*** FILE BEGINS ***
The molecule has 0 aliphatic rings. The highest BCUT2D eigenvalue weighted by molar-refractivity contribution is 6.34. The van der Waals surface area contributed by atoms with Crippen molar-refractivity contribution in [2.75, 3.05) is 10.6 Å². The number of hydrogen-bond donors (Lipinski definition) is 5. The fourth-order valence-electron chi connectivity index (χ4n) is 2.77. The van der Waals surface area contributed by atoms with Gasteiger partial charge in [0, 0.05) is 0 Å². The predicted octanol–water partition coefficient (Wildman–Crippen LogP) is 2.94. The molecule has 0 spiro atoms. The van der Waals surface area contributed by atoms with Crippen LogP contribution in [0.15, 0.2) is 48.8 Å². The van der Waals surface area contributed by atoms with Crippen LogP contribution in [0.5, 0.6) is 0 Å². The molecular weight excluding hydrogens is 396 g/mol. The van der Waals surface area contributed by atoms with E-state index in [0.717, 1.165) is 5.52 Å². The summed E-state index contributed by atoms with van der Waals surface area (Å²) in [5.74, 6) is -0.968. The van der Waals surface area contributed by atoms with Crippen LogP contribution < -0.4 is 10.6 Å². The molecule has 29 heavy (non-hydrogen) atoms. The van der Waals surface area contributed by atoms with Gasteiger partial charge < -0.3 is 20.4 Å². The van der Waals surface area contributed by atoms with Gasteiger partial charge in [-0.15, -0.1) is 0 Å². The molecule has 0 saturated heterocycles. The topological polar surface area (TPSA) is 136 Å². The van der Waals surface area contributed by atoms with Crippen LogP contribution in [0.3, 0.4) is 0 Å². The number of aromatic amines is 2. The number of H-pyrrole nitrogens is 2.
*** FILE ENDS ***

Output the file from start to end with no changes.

The molecule has 0 aliphatic rings. The highest BCUT2D eigenvalue weighted by molar-refractivity contribution is 6.34. The van der Waals surface area contributed by atoms with Crippen molar-refractivity contribution in [2.75, 3.05) is 10.6 Å². The number of hydrogen-bond donors (Lipinski definition) is 5. The fourth-order valence-electron chi connectivity index (χ4n) is 2.77. The van der Waals surface area contributed by atoms with Gasteiger partial charge in [0, 0.05) is 0 Å². The predicted octanol–water partition coefficient (Wildman–Crippen LogP) is 2.94. The molecule has 0 spiro atoms. The van der Waals surface area contributed by atoms with Crippen LogP contribution in [0.15, 0.2) is 48.8 Å². The van der Waals surface area contributed by atoms with Crippen LogP contribution in [0.5, 0.6) is 0 Å². The molecular weight excluding hydrogens is 396 g/mol. The van der Waals surface area contributed by atoms with E-state index in [0.717, 1.165) is 5.52 Å². The summed E-state index contributed by atoms with van der Waals surface area (Å²) in [5.74, 6) is -0.968. The van der Waals surface area contributed by atoms with Crippen LogP contribution < -0.4 is 10.6 Å². The molecule has 29 heavy (non-hydrogen) atoms. The van der Waals surface area contributed by atoms with Gasteiger partial charge < -0.3 is 20.4 Å². The van der Waals surface area contributed by atoms with Gasteiger partial charge in [-0.15, -0.1) is 0 Å². The molecule has 0 saturated heterocycles. The topological polar surface area (TPSA) is 136 Å². The van der Waals surface area contributed by atoms with Crippen LogP contribution in [0.3, 0.4) is 0 Å². The number of aromatic amines is 2. The number of H-pyrrole nitrogens is 2.